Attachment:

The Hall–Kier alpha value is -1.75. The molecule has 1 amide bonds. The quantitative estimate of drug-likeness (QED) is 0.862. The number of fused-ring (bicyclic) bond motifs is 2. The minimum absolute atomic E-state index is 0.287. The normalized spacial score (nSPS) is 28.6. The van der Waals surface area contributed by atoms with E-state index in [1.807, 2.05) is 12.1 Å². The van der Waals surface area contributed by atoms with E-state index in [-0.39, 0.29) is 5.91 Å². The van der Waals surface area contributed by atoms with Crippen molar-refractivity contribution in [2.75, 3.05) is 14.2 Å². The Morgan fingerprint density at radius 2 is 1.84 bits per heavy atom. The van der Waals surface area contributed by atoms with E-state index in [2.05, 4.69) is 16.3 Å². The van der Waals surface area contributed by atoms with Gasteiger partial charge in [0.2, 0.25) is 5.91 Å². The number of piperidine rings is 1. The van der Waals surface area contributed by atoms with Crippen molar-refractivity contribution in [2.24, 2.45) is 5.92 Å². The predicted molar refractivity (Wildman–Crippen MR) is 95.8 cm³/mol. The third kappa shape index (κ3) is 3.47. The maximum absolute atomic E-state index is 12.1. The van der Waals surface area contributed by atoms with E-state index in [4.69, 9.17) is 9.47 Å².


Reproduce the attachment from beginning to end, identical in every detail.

The Hall–Kier alpha value is -1.75. The molecule has 1 amide bonds. The quantitative estimate of drug-likeness (QED) is 0.862. The number of fused-ring (bicyclic) bond motifs is 2. The minimum absolute atomic E-state index is 0.287. The normalized spacial score (nSPS) is 28.6. The van der Waals surface area contributed by atoms with E-state index in [1.807, 2.05) is 12.1 Å². The van der Waals surface area contributed by atoms with E-state index in [-0.39, 0.29) is 5.91 Å². The van der Waals surface area contributed by atoms with Crippen molar-refractivity contribution in [2.75, 3.05) is 14.2 Å². The Morgan fingerprint density at radius 2 is 1.84 bits per heavy atom. The van der Waals surface area contributed by atoms with E-state index in [2.05, 4.69) is 16.3 Å². The van der Waals surface area contributed by atoms with Gasteiger partial charge in [0.2, 0.25) is 5.91 Å². The number of piperidine rings is 1. The van der Waals surface area contributed by atoms with Crippen molar-refractivity contribution in [2.24, 2.45) is 5.92 Å². The predicted molar refractivity (Wildman–Crippen MR) is 95.8 cm³/mol. The third kappa shape index (κ3) is 3.47. The maximum absolute atomic E-state index is 12.1. The van der Waals surface area contributed by atoms with E-state index in [4.69, 9.17) is 9.47 Å².